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The Ideal Assessment Tracking Regime?

In various blog posts and twitter exchanges I have critiqued several widely used approaches to assessment tracking and reporting.   Reasons for my critique include the following: Forcing teachers across very different disciplines to morph their organic, authentic subject specific assessments – including wide-ranging quality and difficulty models – into a common grading system at an … Continue reading

Major Teaching Myth: “Always ask before you tell”

Short post: Having seen this going on a lot, I tweeted this yesterday and it seemed to resonate with people: A widespread ingrained teaching myth: "Always ask before you tell". This frequent exchange can be absurd and painful. Anyone know..(the secret thing I know).? Anyone…..?No….? No, not quite… No, that's not it…. Good guess…Actually it's…… … Continue reading

Edu-shaming starts with Ofsted Grading

Just reflecting on the recent debate about school shaming, it seems to me that the biggest culprit in the whole issue got away lightly: Ofsted Grading. I’ve been in a school-shaming situation at the hands of local papers several times at various different schools.  Once, one student’s dad died in tragic circumstances.  He went to … Continue reading

Three powerful steps to deeper understanding and better recall. Specify; check; apply.

This post is based on my observations of teachers over the last few months and the common areas for development that emerge in feedback discussions.  It is also informed by the ideas of Rosenshine and Shimamura around effective teaching for understanding and recall.  My aim is to try to describe highly actionable strategies for putting … Continue reading

How not to misfire.. exploring the learning process with Henry VIII

Having written about lessons that mis-fire, I was asked to suggest what people should do instead. That’s a mighty big task because, what you might do depends on what exactly you want students to know and, in any specific example, there are countless possibilities.   However, given that a lot of my mis-fire examples are about gathering … Continue reading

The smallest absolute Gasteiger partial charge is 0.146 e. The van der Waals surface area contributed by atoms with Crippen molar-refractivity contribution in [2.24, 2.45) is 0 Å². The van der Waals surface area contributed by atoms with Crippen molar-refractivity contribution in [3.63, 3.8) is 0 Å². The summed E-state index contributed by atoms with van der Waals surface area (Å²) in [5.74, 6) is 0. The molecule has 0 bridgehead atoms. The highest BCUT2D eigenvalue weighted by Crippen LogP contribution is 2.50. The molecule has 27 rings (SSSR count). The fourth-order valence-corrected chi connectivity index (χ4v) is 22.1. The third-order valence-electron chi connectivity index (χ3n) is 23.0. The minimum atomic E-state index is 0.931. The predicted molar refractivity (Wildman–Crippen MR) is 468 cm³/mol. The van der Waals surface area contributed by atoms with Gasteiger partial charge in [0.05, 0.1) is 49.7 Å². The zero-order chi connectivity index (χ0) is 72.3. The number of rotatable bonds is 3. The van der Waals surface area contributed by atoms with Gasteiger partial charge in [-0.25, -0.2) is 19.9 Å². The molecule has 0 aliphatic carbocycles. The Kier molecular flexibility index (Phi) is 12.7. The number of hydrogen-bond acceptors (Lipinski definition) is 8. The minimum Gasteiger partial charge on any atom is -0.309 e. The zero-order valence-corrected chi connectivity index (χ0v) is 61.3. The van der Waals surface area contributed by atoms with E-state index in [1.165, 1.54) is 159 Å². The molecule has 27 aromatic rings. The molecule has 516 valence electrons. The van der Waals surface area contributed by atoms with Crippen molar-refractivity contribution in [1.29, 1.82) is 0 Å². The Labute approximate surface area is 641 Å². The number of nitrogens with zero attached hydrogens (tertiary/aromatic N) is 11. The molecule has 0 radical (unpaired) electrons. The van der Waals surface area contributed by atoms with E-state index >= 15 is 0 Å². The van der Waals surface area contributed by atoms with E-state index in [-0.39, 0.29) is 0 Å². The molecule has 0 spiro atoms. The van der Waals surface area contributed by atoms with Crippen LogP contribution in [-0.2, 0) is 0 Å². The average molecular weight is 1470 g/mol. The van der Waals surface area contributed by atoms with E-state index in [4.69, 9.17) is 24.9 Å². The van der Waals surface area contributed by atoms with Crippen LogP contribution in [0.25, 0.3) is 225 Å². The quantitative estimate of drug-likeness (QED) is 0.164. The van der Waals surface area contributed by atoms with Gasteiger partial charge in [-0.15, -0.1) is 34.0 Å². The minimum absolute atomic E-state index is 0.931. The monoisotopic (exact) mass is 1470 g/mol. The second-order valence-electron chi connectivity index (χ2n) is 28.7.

Lessons that misfire. Good intentions + bad theory = poor results.

I am in the privileged position of having been able to observe a lot of lessons taught across a range of subjects in different contexts.  I’ve also taught thousands of lessons myself  – and I know how it feels for things to work well and not so well.  Where lessons could be improved there are … Continue reading

Introducing MARGE: A superb ebook about learning by Arthur Shimamura.

Earlier this week, twitter sharing came into its own with a glorious gift.  Dan Willingham shared a link to a new, free ebook from Arthur Shimamura – downloadable here.   I picked this up via one of  Ollie Lovell’s regular info updates.   It’s a gem. Shimamura, a professor of psychology specialising in memory and cognition has … Continue reading

Great Teaching. The Power of Diets

In so many discussions about the elements of effective practice in teaching, I feel it’s important to move away from thinking in absolute terms about whether certain approaches are more effective than others towards considering what the optimum combination of approaches with different qualities might be.  I’ve made this case in various blogs before including … Continue reading

Common Maths Struggles – some examples.

This combines a couple of old posts that I recently revisited – because the challenges remain!  Working with teachers from primary to FE, I’ve found it fascinating to consider the areas of maths that students find difficult and the processes we need to consider when teaching them to overcome these difficulties.  It seems to me … Continue reading

Solutions and reality checks in the exclusion/inclusion debate. #pinballkids

The RSA Pinball Kids Initiative. There has been a lot of discussion in recent weeks about exclusions from schools with a string of newspaper articles exploring the theme: The news of rising fixed-term and permanent exclusions is covered by The Guardian here. https://www.theguardian.com/education/2018/jul/19/sharp-rise-in-pupil-exclusions-from-english-state-schools This report describes some responses – the ‘Wild West system of exclusion … Continue reading

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